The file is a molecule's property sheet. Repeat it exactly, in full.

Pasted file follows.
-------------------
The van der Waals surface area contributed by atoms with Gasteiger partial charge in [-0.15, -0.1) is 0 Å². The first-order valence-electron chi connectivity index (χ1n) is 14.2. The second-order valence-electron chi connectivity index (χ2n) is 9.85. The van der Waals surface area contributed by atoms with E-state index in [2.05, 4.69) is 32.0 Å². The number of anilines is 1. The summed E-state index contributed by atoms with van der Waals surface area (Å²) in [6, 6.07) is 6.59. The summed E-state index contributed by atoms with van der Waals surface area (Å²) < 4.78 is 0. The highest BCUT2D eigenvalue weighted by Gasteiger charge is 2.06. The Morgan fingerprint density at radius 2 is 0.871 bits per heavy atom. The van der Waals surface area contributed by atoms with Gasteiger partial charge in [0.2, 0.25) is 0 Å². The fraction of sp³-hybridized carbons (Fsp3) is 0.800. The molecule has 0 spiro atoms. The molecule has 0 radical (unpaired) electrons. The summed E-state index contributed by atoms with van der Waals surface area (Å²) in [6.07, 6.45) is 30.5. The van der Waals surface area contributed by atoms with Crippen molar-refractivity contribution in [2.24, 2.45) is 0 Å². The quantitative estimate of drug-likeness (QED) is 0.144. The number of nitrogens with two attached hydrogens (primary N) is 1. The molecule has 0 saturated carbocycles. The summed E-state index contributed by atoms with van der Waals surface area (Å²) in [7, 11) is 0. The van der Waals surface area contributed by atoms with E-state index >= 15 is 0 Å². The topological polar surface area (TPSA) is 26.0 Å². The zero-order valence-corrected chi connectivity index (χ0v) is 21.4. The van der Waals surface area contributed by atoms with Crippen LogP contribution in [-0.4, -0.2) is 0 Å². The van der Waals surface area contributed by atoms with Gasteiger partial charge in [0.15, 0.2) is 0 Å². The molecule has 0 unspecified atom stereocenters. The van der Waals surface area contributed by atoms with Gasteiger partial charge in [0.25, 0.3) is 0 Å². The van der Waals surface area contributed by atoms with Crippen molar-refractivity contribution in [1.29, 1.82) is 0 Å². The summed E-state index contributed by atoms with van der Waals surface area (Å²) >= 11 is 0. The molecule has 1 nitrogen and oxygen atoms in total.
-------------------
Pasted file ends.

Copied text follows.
The van der Waals surface area contributed by atoms with Gasteiger partial charge in [-0.15, -0.1) is 0 Å². The first-order valence-electron chi connectivity index (χ1n) is 14.2. The second-order valence-electron chi connectivity index (χ2n) is 9.85. The van der Waals surface area contributed by atoms with E-state index in [2.05, 4.69) is 32.0 Å². The number of anilines is 1. The summed E-state index contributed by atoms with van der Waals surface area (Å²) in [6, 6.07) is 6.59. The summed E-state index contributed by atoms with van der Waals surface area (Å²) < 4.78 is 0. The highest BCUT2D eigenvalue weighted by Gasteiger charge is 2.06. The Morgan fingerprint density at radius 2 is 0.871 bits per heavy atom. The van der Waals surface area contributed by atoms with Gasteiger partial charge in [0.2, 0.25) is 0 Å². The fraction of sp³-hybridized carbons (Fsp3) is 0.800. The molecule has 0 spiro atoms. The molecule has 0 radical (unpaired) electrons. The summed E-state index contributed by atoms with van der Waals surface area (Å²) in [6.07, 6.45) is 30.5. The van der Waals surface area contributed by atoms with Crippen molar-refractivity contribution in [2.24, 2.45) is 0 Å². The quantitative estimate of drug-likeness (QED) is 0.144. The number of nitrogens with two attached hydrogens (primary N) is 1. The molecule has 0 saturated carbocycles. The summed E-state index contributed by atoms with van der Waals surface area (Å²) in [7, 11) is 0. The van der Waals surface area contributed by atoms with E-state index >= 15 is 0 Å². The topological polar surface area (TPSA) is 26.0 Å². The zero-order valence-corrected chi connectivity index (χ0v) is 21.4. The van der Waals surface area contributed by atoms with Crippen LogP contribution in [-0.4, -0.2) is 0 Å². The van der Waals surface area contributed by atoms with Gasteiger partial charge in [0.15, 0.2) is 0 Å². The molecule has 0 unspecified atom stereocenters. The van der Waals surface area contributed by atoms with Gasteiger partial charge in [0.25, 0.3) is 0 Å². The van der Waals surface area contributed by atoms with Crippen molar-refractivity contribution in [1.29, 1.82) is 0 Å². The summed E-state index contributed by atoms with van der Waals surface area (Å²) >= 11 is 0. The molecule has 1 nitrogen and oxygen atoms in total.